Palatial Splendour

Among the most impressive buildings in Mandu are the Royal Palace complex with its Jahaz Mahal and Hindola Mahal, plus all those water storage and filtration systems that Chetna described in an earlier post

Jahaz Mahal is named such because it is an enormous structure set amid two lakes, and appears to float over the water, or must have, once upon a time. I don’t have any picture that represents it such. The architecture is stunning though, with its water channels, rooftop pools, and even a provision for fountains, all coming from rain water!


Hindola MahalThe other interesting building is the open-to-sky Hindola Mahal. Our guide told us tales about how the princesses would swing in their saawan ke jhule (during the monsoons) and the king would arrive on his elephant, be deposited on his royal seat at the upper level to admire the women. Creepy that sounds! I didn’t know whether to believe him, but it does make a good story! As it happened, he (the guide) walked off in a huff because we weren’t paying 100% attention as a group, and the kids were having fun, scampering around, catching frogs. Whatever!

People and poses Hindola Mahal


More fun aspects of the royal palace were the “air-conditioned” underground levels (we couldn’t enter those), all water-cooled, and the hamam (baths) with their hot & cold water features. As well as the elegant corridors and channels that carried water everywhere.

 Mid morning, at the peak of a hot day, with teeming crowds, probably wasn’t the best time to visit this place, and I do wish I’d been able to spend some more time exploring here!


A Legendary Love Story

I’m still hungover from the travel to Mandu – it shall continue to haunt me until I blog about it! 

I knew nothing about Mandu, except a half-story of Baz Bahadur who fell in love with Roopmati, a shepherdess with a lovely singing voice. She agreed to go with him on condition that she would always have a view of the sacred Narmada river, Legend has it that she got her wish at the structure now known as Roopmati Pavilion on top of the hill from where you can sight the river on a clear day. Lower down the slope was the palace of Baz Bahadur – he had a clear view of the pavilion and probably of Roopmati when she visited. 

We were meant to wait for our Tempo Traveller transport for a sunrise visit, but when the vehicles were delayed, we set out walking impatiently, and were treated to some lovely village sights of people getting ready for a new day:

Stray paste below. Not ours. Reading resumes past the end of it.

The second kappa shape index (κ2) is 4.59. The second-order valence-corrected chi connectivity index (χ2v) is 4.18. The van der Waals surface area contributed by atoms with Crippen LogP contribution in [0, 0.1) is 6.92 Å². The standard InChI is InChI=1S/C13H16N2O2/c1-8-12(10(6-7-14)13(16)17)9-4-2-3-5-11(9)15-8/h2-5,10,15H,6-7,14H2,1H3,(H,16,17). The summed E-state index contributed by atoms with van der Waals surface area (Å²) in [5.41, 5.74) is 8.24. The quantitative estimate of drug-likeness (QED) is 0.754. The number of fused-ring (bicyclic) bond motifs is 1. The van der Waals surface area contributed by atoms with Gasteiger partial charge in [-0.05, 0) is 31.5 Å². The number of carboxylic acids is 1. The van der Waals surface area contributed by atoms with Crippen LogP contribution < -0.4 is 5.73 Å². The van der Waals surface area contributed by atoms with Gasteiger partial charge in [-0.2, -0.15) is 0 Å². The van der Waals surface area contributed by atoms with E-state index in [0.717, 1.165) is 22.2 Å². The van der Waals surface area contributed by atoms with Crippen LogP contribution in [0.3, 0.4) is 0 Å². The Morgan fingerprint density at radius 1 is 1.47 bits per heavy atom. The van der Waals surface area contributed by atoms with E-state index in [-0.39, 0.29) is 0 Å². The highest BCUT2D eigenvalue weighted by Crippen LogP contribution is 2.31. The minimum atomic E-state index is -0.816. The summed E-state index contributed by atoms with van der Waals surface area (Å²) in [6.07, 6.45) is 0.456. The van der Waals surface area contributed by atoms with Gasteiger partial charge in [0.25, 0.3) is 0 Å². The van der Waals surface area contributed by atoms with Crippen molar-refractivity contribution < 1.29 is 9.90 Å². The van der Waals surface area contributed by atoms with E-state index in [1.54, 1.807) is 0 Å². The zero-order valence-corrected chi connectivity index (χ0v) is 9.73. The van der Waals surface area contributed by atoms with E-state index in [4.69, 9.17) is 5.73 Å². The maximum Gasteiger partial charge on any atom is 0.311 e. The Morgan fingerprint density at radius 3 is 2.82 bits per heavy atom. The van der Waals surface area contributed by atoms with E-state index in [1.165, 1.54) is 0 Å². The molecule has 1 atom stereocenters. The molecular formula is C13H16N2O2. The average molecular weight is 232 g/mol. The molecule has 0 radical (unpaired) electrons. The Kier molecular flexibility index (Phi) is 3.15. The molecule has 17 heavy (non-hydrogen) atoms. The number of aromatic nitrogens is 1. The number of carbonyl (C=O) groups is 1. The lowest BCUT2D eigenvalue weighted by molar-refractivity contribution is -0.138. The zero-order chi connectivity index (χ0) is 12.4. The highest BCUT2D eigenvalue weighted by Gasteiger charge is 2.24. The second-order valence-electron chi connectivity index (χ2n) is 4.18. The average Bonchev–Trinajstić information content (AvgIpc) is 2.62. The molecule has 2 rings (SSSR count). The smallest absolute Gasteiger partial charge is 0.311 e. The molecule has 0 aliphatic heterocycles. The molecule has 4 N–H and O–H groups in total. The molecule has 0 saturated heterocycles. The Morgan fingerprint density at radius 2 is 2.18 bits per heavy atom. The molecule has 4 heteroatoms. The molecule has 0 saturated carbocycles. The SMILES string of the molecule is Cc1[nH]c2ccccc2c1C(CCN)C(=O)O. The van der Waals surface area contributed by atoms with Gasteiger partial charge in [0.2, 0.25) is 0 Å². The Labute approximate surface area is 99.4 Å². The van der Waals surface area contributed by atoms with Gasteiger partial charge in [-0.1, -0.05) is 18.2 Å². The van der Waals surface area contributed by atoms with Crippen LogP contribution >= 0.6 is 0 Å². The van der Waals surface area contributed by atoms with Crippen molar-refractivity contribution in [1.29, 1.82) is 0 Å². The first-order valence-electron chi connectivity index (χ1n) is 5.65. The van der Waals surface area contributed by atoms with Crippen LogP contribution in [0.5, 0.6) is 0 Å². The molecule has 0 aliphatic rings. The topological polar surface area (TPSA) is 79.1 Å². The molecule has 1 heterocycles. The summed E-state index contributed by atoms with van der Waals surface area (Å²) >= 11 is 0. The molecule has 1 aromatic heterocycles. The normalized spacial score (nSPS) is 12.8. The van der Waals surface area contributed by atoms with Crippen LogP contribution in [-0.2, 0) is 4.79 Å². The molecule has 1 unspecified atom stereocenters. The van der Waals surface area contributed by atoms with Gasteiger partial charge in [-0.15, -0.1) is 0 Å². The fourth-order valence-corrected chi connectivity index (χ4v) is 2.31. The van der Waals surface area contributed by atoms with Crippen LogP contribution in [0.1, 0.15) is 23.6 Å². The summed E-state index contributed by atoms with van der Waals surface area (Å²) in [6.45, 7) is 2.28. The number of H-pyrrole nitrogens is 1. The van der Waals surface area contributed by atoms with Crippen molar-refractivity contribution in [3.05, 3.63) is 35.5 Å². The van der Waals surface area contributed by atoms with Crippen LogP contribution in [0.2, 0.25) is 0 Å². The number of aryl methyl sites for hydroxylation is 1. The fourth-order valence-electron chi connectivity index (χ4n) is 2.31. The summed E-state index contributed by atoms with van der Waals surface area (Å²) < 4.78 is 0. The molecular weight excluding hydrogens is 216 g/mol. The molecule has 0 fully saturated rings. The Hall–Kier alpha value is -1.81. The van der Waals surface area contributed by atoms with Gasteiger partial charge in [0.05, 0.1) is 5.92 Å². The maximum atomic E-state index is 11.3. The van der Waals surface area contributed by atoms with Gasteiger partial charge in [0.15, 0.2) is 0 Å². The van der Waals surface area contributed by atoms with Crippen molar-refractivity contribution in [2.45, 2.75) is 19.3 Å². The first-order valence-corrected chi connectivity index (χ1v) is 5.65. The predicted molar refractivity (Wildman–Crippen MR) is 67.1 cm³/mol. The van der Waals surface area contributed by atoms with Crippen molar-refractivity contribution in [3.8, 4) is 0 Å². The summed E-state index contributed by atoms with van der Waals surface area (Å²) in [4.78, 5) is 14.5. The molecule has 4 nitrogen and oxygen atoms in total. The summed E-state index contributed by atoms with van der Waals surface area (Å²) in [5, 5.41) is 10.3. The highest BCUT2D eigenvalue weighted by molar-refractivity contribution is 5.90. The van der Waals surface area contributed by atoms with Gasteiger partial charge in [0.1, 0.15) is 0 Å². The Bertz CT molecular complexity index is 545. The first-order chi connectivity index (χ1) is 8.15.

Our vehicles arrived just as we made it to the gate of the Pavilion. While they parked, a random car backed into one of the vans, dented the car and injured the driver. They then spent the next 2 hours arguing. We had no choice but to walk down to see the palace. Thankfully, they settled the matter in time to drive us back to the hotel. So much for the love in the air.

The landscape more than made up for these glitches – lush greenery mingling with solid stonework, elegant architecture and a hint of mystery. 

There’s romance, but there’s also the practical ‘water’ consideration satisfied by Rewa Kund, a reservoir that supplied water to the buildings here. 

Baz Bahadur was devoted to the arts, and probably spent hours gazing at his lady love, but his kingdom suffered attacks from the mighty Mughals. Sadly, when the going got tough, he fled alone, leaving his Rani behind. Bahadur (brave) he was not, and met with an ignominious end, after spending some years as a fugitive.

Roopmati proved to be far more loyal, and killed herself rather than be captured by the enemy. 

The guide book from the Archaeological Society of India suggests that, to experience the magical beauty of the place, you should visit on a clear moonlit night. If only they stayed open after sunset… and it wasn’t the middle of the rainy season… and the crowds would magically disappear……….


Water, water, everywhere